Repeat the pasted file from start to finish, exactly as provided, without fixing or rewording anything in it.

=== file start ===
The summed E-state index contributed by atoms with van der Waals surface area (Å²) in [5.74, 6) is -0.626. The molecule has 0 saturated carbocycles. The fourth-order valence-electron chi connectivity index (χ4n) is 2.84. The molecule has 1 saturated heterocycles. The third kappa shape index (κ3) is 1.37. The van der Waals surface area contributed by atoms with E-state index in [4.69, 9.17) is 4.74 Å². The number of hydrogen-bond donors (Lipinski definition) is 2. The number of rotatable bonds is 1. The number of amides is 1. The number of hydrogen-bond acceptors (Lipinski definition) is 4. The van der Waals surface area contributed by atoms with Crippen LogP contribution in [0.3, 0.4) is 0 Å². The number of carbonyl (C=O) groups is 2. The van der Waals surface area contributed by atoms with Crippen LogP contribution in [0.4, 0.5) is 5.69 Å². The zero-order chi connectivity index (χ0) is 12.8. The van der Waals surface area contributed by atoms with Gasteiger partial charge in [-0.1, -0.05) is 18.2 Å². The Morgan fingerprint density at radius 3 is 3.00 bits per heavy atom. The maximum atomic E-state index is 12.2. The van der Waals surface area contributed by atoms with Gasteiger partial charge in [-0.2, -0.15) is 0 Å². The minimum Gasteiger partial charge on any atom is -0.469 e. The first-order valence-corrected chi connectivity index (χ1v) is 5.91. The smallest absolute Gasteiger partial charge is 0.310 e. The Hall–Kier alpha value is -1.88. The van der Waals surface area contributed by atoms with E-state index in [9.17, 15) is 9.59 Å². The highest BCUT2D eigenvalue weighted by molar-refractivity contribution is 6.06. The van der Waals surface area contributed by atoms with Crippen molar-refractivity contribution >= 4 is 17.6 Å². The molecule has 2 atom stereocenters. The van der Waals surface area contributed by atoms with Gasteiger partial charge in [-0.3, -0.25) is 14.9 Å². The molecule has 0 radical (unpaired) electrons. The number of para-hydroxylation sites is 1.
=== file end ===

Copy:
The summed E-state index contributed by atoms with van der Waals surface area (Å²) in [5.74, 6) is -0.626. The molecule has 0 saturated carbocycles. The fourth-order valence-electron chi connectivity index (χ4n) is 2.84. The molecule has 1 saturated heterocycles. The third kappa shape index (κ3) is 1.37. The van der Waals surface area contributed by atoms with E-state index in [4.69, 9.17) is 4.74 Å². The number of hydrogen-bond donors (Lipinski definition) is 2. The number of rotatable bonds is 1. The number of amides is 1. The number of hydrogen-bond acceptors (Lipinski definition) is 4. The van der Waals surface area contributed by atoms with Crippen LogP contribution in [0.3, 0.4) is 0 Å². The number of carbonyl (C=O) groups is 2. The van der Waals surface area contributed by atoms with Crippen LogP contribution in [0.4, 0.5) is 5.69 Å². The zero-order chi connectivity index (χ0) is 12.8. The van der Waals surface area contributed by atoms with Gasteiger partial charge in [-0.1, -0.05) is 18.2 Å². The Morgan fingerprint density at radius 3 is 3.00 bits per heavy atom. The maximum atomic E-state index is 12.2. The van der Waals surface area contributed by atoms with Gasteiger partial charge in [-0.2, -0.15) is 0 Å². The minimum Gasteiger partial charge on any atom is -0.469 e. The first-order valence-corrected chi connectivity index (χ1v) is 5.91. The smallest absolute Gasteiger partial charge is 0.310 e. The Hall–Kier alpha value is -1.88. The van der Waals surface area contributed by atoms with E-state index in [9.17, 15) is 9.59 Å². The highest BCUT2D eigenvalue weighted by molar-refractivity contribution is 6.06. The van der Waals surface area contributed by atoms with Crippen molar-refractivity contribution >= 4 is 17.6 Å². The molecule has 2 atom stereocenters. The van der Waals surface area contributed by atoms with Gasteiger partial charge in [-0.3, -0.25) is 14.9 Å². The molecule has 0 radical (unpaired) electrons. The number of para-hydroxylation sites is 1.